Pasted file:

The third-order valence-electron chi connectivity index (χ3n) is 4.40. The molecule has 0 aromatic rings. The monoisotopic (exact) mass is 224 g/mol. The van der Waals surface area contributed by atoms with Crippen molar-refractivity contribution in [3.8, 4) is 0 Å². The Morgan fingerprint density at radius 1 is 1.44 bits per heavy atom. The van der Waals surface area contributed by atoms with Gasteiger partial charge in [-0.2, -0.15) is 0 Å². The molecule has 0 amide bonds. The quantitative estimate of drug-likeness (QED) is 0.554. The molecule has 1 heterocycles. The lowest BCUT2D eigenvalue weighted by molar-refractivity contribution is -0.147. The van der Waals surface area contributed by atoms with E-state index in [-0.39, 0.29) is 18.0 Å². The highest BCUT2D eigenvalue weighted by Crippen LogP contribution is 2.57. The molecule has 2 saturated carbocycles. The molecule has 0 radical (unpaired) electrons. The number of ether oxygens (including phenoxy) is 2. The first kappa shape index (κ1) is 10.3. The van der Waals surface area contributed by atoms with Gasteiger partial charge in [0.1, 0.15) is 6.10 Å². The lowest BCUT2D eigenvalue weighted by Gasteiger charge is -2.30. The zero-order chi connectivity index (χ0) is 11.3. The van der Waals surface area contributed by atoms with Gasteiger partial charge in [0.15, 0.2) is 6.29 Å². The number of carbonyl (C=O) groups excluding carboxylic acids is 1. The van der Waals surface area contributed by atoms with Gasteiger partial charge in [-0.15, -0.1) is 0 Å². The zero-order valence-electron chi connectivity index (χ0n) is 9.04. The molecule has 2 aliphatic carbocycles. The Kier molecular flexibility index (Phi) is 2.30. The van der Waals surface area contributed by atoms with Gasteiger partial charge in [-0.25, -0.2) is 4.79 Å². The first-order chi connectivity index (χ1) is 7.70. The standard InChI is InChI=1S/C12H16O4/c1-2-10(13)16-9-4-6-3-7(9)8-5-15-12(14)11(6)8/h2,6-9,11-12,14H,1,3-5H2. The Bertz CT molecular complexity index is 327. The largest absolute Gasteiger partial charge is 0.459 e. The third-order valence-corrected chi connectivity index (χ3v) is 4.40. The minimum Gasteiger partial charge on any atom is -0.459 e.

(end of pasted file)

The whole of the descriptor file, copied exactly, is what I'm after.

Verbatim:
The third-order valence-electron chi connectivity index (χ3n) is 4.40. The molecule has 0 aromatic rings. The monoisotopic (exact) mass is 224 g/mol. The van der Waals surface area contributed by atoms with Crippen molar-refractivity contribution in [3.8, 4) is 0 Å². The Morgan fingerprint density at radius 1 is 1.44 bits per heavy atom. The van der Waals surface area contributed by atoms with Gasteiger partial charge in [-0.2, -0.15) is 0 Å². The molecule has 0 amide bonds. The quantitative estimate of drug-likeness (QED) is 0.554. The molecule has 1 heterocycles. The lowest BCUT2D eigenvalue weighted by molar-refractivity contribution is -0.147. The van der Waals surface area contributed by atoms with E-state index in [-0.39, 0.29) is 18.0 Å². The highest BCUT2D eigenvalue weighted by Crippen LogP contribution is 2.57. The molecule has 2 saturated carbocycles. The molecule has 0 radical (unpaired) electrons. The number of ether oxygens (including phenoxy) is 2. The first kappa shape index (κ1) is 10.3. The van der Waals surface area contributed by atoms with Gasteiger partial charge in [0.1, 0.15) is 6.10 Å². The lowest BCUT2D eigenvalue weighted by Gasteiger charge is -2.30. The zero-order chi connectivity index (χ0) is 11.3. The van der Waals surface area contributed by atoms with Gasteiger partial charge in [0.15, 0.2) is 6.29 Å². The number of carbonyl (C=O) groups excluding carboxylic acids is 1. The van der Waals surface area contributed by atoms with Gasteiger partial charge in [-0.15, -0.1) is 0 Å². The zero-order valence-electron chi connectivity index (χ0n) is 9.04. The molecule has 2 aliphatic carbocycles. The Kier molecular flexibility index (Phi) is 2.30. The van der Waals surface area contributed by atoms with Gasteiger partial charge in [-0.25, -0.2) is 4.79 Å². The first-order chi connectivity index (χ1) is 7.70. The standard InChI is InChI=1S/C12H16O4/c1-2-10(13)16-9-4-6-3-7(9)8-5-15-12(14)11(6)8/h2,6-9,11-12,14H,1,3-5H2. The Bertz CT molecular complexity index is 327. The largest absolute Gasteiger partial charge is 0.459 e. The third-order valence-corrected chi connectivity index (χ3v) is 4.40. The minimum Gasteiger partial charge on any atom is -0.459 e.